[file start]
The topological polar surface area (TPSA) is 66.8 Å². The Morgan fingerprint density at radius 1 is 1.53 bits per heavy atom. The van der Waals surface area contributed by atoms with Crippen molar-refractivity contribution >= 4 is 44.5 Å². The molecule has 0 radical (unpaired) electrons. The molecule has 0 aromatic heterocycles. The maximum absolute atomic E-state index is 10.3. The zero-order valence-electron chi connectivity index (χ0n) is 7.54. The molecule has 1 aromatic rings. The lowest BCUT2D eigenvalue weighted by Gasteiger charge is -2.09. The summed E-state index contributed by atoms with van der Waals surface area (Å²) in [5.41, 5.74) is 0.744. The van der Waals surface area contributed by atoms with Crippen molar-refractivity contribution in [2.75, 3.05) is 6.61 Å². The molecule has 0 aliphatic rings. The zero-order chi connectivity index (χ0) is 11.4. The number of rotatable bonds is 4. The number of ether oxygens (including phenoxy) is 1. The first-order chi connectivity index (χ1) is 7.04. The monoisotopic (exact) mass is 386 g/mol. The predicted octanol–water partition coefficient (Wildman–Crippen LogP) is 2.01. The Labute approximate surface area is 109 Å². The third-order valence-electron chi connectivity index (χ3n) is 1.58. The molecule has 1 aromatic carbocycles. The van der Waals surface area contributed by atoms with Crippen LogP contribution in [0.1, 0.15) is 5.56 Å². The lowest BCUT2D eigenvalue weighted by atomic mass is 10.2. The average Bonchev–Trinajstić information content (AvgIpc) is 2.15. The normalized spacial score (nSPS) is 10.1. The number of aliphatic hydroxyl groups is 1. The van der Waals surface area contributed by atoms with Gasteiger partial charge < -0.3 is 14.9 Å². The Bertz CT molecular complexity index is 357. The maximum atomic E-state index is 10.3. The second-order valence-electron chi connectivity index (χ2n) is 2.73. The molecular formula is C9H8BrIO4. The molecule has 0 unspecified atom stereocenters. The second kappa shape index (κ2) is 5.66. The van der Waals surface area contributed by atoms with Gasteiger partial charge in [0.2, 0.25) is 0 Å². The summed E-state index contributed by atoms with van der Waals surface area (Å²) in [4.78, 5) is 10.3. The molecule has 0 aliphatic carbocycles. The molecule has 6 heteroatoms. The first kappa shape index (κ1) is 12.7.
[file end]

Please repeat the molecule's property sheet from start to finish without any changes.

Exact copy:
The topological polar surface area (TPSA) is 66.8 Å². The Morgan fingerprint density at radius 1 is 1.53 bits per heavy atom. The van der Waals surface area contributed by atoms with Crippen molar-refractivity contribution >= 4 is 44.5 Å². The molecule has 0 radical (unpaired) electrons. The molecule has 0 aromatic heterocycles. The maximum absolute atomic E-state index is 10.3. The zero-order valence-electron chi connectivity index (χ0n) is 7.54. The molecule has 1 aromatic rings. The lowest BCUT2D eigenvalue weighted by Gasteiger charge is -2.09. The summed E-state index contributed by atoms with van der Waals surface area (Å²) in [5.41, 5.74) is 0.744. The van der Waals surface area contributed by atoms with Crippen molar-refractivity contribution in [2.75, 3.05) is 6.61 Å². The molecule has 0 aliphatic rings. The zero-order chi connectivity index (χ0) is 11.4. The number of rotatable bonds is 4. The number of ether oxygens (including phenoxy) is 1. The first-order chi connectivity index (χ1) is 7.04. The monoisotopic (exact) mass is 386 g/mol. The predicted octanol–water partition coefficient (Wildman–Crippen LogP) is 2.01. The Labute approximate surface area is 109 Å². The third-order valence-electron chi connectivity index (χ3n) is 1.58. The molecule has 1 aromatic carbocycles. The van der Waals surface area contributed by atoms with Crippen LogP contribution in [0.1, 0.15) is 5.56 Å². The lowest BCUT2D eigenvalue weighted by atomic mass is 10.2. The average Bonchev–Trinajstić information content (AvgIpc) is 2.15. The normalized spacial score (nSPS) is 10.1. The number of aliphatic hydroxyl groups is 1. The van der Waals surface area contributed by atoms with Gasteiger partial charge < -0.3 is 14.9 Å². The Bertz CT molecular complexity index is 357. The maximum atomic E-state index is 10.3. The second-order valence-electron chi connectivity index (χ2n) is 2.73. The molecular formula is C9H8BrIO4. The molecule has 0 unspecified atom stereocenters. The second kappa shape index (κ2) is 5.66. The van der Waals surface area contributed by atoms with Gasteiger partial charge in [0.2, 0.25) is 0 Å². The summed E-state index contributed by atoms with van der Waals surface area (Å²) in [4.78, 5) is 10.3. The molecule has 0 aliphatic carbocycles. The molecule has 6 heteroatoms. The first kappa shape index (κ1) is 12.7.